The classic Mystery Science Theater 3000 (1989 – 1999) is remembered primarily for what goes on inside the Satellite of Love’s movie theater, namely the very funny riffing on extremely bad movies.
And yet, for many fans, the skit segments — which mark the beginning and end of the shows, and appear at other intervals throughout as well — remain equally memorable. Early in the run, many of the skits involved invention exchanges, while later in the run parodies of science fiction classics (like Star Trek [1966- 1969], Planet of the Apes (1968), or 2001: A Space Odyssey (1968) were often the order of the day.
Your mileage may vary, but these are the skits that made me laugh the hardest.
5. Captain Michael Nelson Janeway (Laserblast)
The final episode of the Comedy Central Mystery Science Theater 3000 years not only selected a fun movie to lampoon — the 1978 film, Laserblast — but also featured some of the greatest skits of the entire Mike Era.
In strong contention for that title is the skit that finds Mike dressed in Starfleet uniform as Captain Kathryn Janeway (Kate Mulgrew) of Star Trek: Voyager (1995 – 2001).
Here, the Satellite of Love is being pulled inexorably into a black hole, and Mike, as Janeway uses a flurry of indecipherable 1990s-era Star Trek techno-babble to save the ship from doom, all while adopting Mulgrew’s staccato style and macho brand of line delivery. The bots don’t know whether to be attracted to Mike in this new, husky guise…or simply terrified.
4. Joel and the Bots try to survive Mano: The Hands of Fate
Manos: the Hands of Fate is a favorite installment of MSTies everywhere, and the skits in the episode are top-notch from start to finish. The ending skit, with Torgo (Mike Nelson) delivering pizza to Deep 13 is a classic in its own right. But another skit, with Joel (Joel Hodgson) and the Bots in character as vacationers on a car trip 00 when pulled over by Sheriff Gypsy — is also funny, in part because it’s tough for the players to commit to it. The Bots and Joel try, but they get interrupted by TV’s Frank, who apologizes for the movie, and Crow breaks character because of the Manos-suffused (jazz?) soundtrack. There are some horrors you just can’t un-see and this skit is evidence that Manos fits the bill. It’s hard to have fun when you are watching the most incompetent film ever made.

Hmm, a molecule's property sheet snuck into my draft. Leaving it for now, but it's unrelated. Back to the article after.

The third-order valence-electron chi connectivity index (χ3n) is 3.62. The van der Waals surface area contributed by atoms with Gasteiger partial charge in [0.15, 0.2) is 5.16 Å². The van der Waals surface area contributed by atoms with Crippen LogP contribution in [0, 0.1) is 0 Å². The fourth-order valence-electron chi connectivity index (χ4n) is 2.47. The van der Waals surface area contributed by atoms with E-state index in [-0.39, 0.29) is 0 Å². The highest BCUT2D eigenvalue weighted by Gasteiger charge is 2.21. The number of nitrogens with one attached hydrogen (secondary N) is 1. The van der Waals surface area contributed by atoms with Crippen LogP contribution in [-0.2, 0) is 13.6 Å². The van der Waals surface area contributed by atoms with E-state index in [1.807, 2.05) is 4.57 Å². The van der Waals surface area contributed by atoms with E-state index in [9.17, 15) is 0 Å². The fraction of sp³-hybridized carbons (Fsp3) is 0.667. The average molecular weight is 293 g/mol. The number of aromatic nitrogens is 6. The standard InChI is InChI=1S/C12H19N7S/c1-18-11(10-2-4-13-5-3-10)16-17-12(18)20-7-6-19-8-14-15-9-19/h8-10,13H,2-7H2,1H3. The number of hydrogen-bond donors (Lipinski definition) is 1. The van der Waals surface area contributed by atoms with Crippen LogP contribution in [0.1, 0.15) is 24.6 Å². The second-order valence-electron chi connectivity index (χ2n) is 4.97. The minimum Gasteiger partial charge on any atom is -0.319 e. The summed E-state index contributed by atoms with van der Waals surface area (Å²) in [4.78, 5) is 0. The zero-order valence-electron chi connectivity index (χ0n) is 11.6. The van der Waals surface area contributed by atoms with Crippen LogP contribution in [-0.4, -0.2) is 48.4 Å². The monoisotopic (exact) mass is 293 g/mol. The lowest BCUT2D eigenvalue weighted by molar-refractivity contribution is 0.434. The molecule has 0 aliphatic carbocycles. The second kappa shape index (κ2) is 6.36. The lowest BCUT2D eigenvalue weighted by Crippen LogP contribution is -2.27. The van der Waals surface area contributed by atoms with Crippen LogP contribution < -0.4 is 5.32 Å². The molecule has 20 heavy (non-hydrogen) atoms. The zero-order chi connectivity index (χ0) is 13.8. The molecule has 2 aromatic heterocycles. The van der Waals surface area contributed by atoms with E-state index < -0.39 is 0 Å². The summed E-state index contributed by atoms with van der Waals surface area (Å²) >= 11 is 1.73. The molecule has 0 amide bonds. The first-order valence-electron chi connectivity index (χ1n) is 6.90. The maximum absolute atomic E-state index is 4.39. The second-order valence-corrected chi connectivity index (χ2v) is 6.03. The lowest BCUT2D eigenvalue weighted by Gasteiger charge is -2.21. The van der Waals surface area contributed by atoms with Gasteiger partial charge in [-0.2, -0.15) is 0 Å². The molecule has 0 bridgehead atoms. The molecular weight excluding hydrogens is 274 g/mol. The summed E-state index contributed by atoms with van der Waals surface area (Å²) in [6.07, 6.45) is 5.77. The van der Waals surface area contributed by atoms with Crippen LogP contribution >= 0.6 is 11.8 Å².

3. It Stinks! (Pod People)
Joel, the Bots, and even the Mads perform a pitch-perfect mockery of a song featured in the bad movie of the week, Pod People. It has nothing to do with pods. And it has nothing to do with people. The song “Hear the Engines Roll Now” is virtually unintelligible in the film, but the MST-3K singers give it their all, with lyrics that grow increasingly nonsensical. Topping it all off, TV’s Frank (Frank Conniff) wears the same “I’m a Virgin” T-shirt as a very effete character in the film, and Joel offers a summation of the movie and the song in enthusiastic close-up. “It stinks!”
2. Timmy! (Fire Maidens of Outer Space)
Okay, this is more a series of skits than one skit. But throughout “Fire Maidens of Outer Space,” Crow (Trace Beaulieu), Tom Servo (Kevin Murphy), and Joel must contend with Crow’s evil doppelganger: a silent, silver-eyed bit of nightmare-fodder named Timmy. Timmy grows increasingly more disturbing throughout the show, finally attacking Tom Servo in the theater. The episode ends with an ode to the Alien saga, as Timmy cocoons Tom Servo, who begs Joel to “kill” him. Then Joel tosses Timmy out the airlock. The episode’s finale finds Timmy finding a new home in Deep 13, and showing a terrified TV’s Frank his alien-esque inner jaw.
1.Dr. Forrester Evolves into the Star Child (Laserblast)
The clip isn’t available on YouTube, alas, but the final skit of the Comedy Central years, in Laserblast, is a pitch-perfect, drop-dead parody of Stanley Kubrick’s 2001: A Space Odyssey. Mike and the Bots give up corporeality and become disembodied “light” in space, while Dr. Forrester (Trace Beaulieu) ages before our very eyes, finally, at one point, grasping not for the alien monolith, but for a giant rectangular videotape…the mythical “Worst Movie Ever Made.” He then transforms into a space baby, and lands in the loving care of his mother, Pearl Forrester (Mary Jo Pehl). The skit is so funny for the spot-on 2001 touches — including the Victorian sitting room, the broken glass of wine, and the heavy-breathing sound-effects — but also resonates in terms of Dr. Forrester’s journey for the first seven years on the series. His great experiment, his great success — the world’s worst movie — is within reach but never quite reached, never quite inflicted on his subjects. The statues of Crow and Servo, bracketing the videotape monolith, mockingly represent his failure.